Due diligence part 2

Tips and Recommendations from Guru Mike Nixon

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mikenixon
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Due diligence part 2

#1

Post by mikenixon »

This is a followup on the original article, Due Diligence.

A fellow contacts me, asking if I can repair the threads in his carburetors. Of course I can. I buy 4mm Timeserts practically by the pound. Pre-1980 carburetors are very susceptible to pulled threads. I give him the price, very reasonable. And then this rider, who has spent thousands of dollars on such "important" things as head porting and racing pistons and cam, tells me, "Oh, well, I guess I'll just jam bigger screws in there, that ought to do it." W-What?

What is wrong with people? I will never understand the logic of chrome, red spark plug wires and spendy high performance parts on bikes whose steering bearings are loose, brakes, chains and tires are unsafe, valves badly need adjusting and carburetors have never been synchronized. And the sheet metal screws holding the carburetors together. What exactly drives this?

Some customers call me three years after a rebuild to get their carbs repaired after they have broken them in an attempt to rebuild them themselves. Two things. Why did they not use fuel stabilizer, and why didn't they contact me before destroying their carburetors? It's puzzling. As near as I can tell, folks apparently believe having their carbs rebuilt each season makes more sense than properly treating them with Sta-Bil. I don't get it.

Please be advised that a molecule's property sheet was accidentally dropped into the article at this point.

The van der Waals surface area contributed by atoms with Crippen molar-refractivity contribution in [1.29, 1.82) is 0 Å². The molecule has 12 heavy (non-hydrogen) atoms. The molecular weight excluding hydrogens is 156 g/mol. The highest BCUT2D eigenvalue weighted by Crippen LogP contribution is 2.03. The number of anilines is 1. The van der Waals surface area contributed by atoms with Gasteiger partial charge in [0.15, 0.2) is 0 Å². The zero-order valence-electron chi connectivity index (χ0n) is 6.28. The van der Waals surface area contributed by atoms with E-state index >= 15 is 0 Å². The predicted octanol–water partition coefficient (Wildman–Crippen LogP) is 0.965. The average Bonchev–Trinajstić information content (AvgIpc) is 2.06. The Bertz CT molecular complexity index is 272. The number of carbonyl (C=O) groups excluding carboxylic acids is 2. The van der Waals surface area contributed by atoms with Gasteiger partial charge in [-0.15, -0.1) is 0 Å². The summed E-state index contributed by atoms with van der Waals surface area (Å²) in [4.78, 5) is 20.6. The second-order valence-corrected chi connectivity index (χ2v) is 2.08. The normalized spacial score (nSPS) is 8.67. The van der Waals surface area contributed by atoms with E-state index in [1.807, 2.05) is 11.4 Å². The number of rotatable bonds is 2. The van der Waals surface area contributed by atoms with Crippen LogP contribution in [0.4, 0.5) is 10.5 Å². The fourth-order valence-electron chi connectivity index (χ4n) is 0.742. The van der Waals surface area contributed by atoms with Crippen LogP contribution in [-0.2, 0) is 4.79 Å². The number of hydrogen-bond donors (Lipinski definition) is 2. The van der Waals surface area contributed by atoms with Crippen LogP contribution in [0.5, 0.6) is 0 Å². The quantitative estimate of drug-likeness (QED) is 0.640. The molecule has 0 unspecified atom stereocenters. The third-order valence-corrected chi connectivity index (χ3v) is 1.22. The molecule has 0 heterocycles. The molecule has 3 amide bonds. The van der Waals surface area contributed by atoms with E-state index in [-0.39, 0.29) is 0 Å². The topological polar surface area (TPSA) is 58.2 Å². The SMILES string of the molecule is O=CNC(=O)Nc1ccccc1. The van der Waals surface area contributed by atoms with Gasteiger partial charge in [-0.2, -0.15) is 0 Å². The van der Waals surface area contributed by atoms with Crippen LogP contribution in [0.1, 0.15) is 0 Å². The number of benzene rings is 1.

Sta-Bil works! Its effectiveness claim is two years, and I have proven it. On my own bike, I simply run it full-time so it is always in the carbs' circuits. Then if I don't ride for three or more weeks, when I want to ride again all I do is crack the drain screws and open the petcock to flush out the float bowls and I'm ready to go. Bike starts right up and idles great. This after 18 months sitting last season. For planned storage periods, same thing except draining the bowls beforehand eliminates that need on starting. How hard can this be?

Due diligence. What a concept!
twooldwings
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Re: Due diligence part 2

#2

Post by twooldwings »

this is going to generate a few good "previous owner" stories and, i really enjoy those, to be honest.
big sta-bil fan here !
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Rednaxs60
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Re: Due diligence part 2

#3

Post by Rednaxs60 »

Interesting topic and thoughts. People will spend significant coin on items that do nothing more than hit the pocket book and are cosmetic, been guilty of this as well; however, won't spend the time, money and energy doing what is needed. Over the last year I have done exactly what Mike has mentioned, what is wrong with me. I did a complete paint job of my 1500, Pearl Glacier white, and rebuilt the engine and did a complete paint job of my '85 Limited Edition - could have bought a newer bike.

I had to farm out media blasting, honing of the cylinders, checking con rods for straight and a few other issues, but while these are being taken care of, I'm progressing other aspects of the project.

Many times I would like to have the resources available that are south of the border, but that is not going to happen. Anyone in the US thinks that they are being taken advantage of, come up to Canada once the border opens, we know how to lighten your pocketbook quite well with taxes, duty, exchange rate, courier costs, postage and such.

Good topic Mike.
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pidjones
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Re: Due diligence part 2

#4

Post by pidjones »

I do the same with Sta-bil. I have three 5 gallon cans. I fill them all at the same time from ethanol-free regular pump at the local station, with Sta-bil already in them. I use this in all of my carbureted engines (tractors, weed eater, tiller, motorcycles, chain saws, etc.) The cares and GL1800 get the other stuff.
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